Architecture renovation and design Michael Landrum and Philip Paratore. Landscape Sarah Lake. Art direction Michelle Aviña.
This art collection reads like a who’s who of the last 30 years of art history, mixed in with a recent litany of Texas notables. Rare early examples or special editions by Felix Gonzalez-Torres, Robert Gober, Cady Noland, Fred Tomaselli and, yes, the aforementioned Cindy Sherman and John Currin rub shoulders with works by cult figures due for acclaim such as Sturtevant, one of the earliest appropriation artists, whose flower-power canvas from 1966 is a dead ringer for a Warhol. The owners of this remarkable trove are Bill Arning, the Contemporary Arts Museum Houston’s brilliant, hyper-caffeinated director, and his equally brilliant partner, Mark McCray, a software architect with the global advertising giant TBWA\Chiat\Day. The repository of their ever-expanding hoard of remarkable art with a side of design is a revived, historic bungalow that just turned 100, in the gracious Audubon Place neighborhood. Design- and-architecture duo Michael Landrum and Philip Paratore crafted the 11-month renovation, transforming the casa from its shag-carpeted former life to a new incantation as domestic container for the most cutting-edge art.
Arning and McCray in a Q-and-A:
Arning: Director at the Contemporary Arts Museum Houston since spring of 2009 • 25 years in the art business, doing everything with art except making it and selling it • written on contemporary art for general magazines like Time Out New York to rarefied academic journals on the theory of the human sensorium • curated shows in museums and alternative spaces worldwide and penned essays for scores of museums, including Jim Hodges for his upcoming survey at the Dallas Museum of Art and on Peter Hujar for the Galleria Civica di Modena in Italy.
McCray: Technical director at TBWA\CHIAT\DAY, which means architect and develop applications and software integrations for various departments in the agency.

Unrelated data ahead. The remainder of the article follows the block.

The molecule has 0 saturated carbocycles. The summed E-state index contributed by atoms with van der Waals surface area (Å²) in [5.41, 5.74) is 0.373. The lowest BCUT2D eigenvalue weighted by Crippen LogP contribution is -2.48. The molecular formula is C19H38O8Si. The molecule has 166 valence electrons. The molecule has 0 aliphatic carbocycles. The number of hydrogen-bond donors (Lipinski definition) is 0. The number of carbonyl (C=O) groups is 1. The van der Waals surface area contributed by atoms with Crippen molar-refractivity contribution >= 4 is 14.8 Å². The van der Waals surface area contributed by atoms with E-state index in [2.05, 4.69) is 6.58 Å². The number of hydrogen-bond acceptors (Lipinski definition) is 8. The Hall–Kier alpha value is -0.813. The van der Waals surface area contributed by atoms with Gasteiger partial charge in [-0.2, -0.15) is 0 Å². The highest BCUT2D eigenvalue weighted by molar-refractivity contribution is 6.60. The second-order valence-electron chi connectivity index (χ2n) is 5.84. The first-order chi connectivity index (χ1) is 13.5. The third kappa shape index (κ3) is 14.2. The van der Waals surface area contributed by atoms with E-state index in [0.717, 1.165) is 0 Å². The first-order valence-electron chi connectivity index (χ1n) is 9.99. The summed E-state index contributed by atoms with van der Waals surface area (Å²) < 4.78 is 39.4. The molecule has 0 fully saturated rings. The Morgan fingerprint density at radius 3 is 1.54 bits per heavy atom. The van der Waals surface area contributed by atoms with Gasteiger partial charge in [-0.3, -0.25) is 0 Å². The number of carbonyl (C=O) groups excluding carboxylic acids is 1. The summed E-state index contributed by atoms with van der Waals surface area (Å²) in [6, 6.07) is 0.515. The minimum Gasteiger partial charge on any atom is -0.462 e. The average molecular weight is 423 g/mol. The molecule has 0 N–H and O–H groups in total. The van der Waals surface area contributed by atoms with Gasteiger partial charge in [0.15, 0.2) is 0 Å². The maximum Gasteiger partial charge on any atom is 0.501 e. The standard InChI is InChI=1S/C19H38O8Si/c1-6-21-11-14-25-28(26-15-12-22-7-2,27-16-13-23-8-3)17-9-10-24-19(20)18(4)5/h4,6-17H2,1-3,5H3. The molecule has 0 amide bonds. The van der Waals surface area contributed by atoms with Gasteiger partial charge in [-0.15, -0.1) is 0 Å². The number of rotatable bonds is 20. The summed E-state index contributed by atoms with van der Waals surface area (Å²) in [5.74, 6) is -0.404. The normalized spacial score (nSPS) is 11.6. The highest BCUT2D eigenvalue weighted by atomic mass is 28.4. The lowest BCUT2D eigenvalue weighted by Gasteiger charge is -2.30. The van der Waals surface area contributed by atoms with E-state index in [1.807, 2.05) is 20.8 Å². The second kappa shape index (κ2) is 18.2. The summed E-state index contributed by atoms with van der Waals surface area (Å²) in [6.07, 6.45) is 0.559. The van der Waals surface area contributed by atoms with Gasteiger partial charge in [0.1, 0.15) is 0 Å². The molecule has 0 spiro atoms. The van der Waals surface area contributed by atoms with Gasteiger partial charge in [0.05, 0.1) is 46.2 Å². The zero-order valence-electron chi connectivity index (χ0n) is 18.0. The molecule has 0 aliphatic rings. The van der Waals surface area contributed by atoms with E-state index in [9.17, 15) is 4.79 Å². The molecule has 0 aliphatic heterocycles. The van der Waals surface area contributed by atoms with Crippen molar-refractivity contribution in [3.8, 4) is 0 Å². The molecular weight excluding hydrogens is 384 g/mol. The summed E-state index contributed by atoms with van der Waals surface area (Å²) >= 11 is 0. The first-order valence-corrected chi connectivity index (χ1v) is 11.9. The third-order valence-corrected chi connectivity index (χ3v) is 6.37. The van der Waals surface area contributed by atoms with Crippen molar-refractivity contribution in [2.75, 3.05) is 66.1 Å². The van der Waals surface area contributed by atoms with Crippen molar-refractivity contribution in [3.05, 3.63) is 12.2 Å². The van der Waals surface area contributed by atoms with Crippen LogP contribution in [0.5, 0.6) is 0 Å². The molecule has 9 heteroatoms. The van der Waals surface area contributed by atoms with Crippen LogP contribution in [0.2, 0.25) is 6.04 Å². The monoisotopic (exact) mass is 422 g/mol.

First brush with art.
Arning: My parents were not collectors, but my father was a Sullivan and Cromwell lawyer and considered his taste in art to be superb because he truly appreciated Picasso and Matisse and took us to MoMA regularly. I got from him a taste for going to museums at a very young age. My older sister Valerie had a more advanced sensibility, introducing me to Andy Warhol, John Cage, Rudolf Nureyev, Tennessee Williams and the Velvet Underground, and I devoured everything I could about the edgier art in all disciplines she shared with me. There were other collectors who were partners at my father’s law firm, and one of them took my folks to SoHo in the ‘70s. I remember my father coming back livid that his friend had tried to get him to buy for thousands of dollars a geometric progression of rocks on the floor. Now I realize that was likely a classic early Mel Bochner, but my dad took that offer as an insult, as if he were being tricked. When he came to see the type of wild art I showed at White Columns, he tried to appreciate what I was working on, but he would always have to retreat to the relative safety of a good Picasso Minotaur.
McCray: My parents were never art collectors. And I honestly think that the first exposure I truly had with art was seeing it up close at Chiat’s Venice office. The office itself was a Frank Gehry–designed boathouse-binoculars-treehouse three-part building, which housed many pieces of Jay Chiat’s personal collection. My first art “moment,” however, was at the Whitney’s American Century (1900-1950) with some work by the American Impressionist Childe Hassam.
Manhattan during Factory days.
Arning: I went to Friends Seminary in Manhattan from kindergarten through high school — a very good place for a culturally curious self-starter. We had a sound poet on faculty who had us cut our poems into pieces and reassemble the syllables Dada style. In junior high, my best friend’s dad was the art critic For Newsweek magazine, and he also was one of the early pioneering video artists. I would go to their loft at 80 Wooster Street and see works by Rauschenberg, Nam June Paik, Komar and Melamid, and Sturtevant. The fact that Sturtevant was repainting artworks I knew were by other artists like Warhol really blew my teenage mind. It has taken 40 years to untangle her complex oeuvre.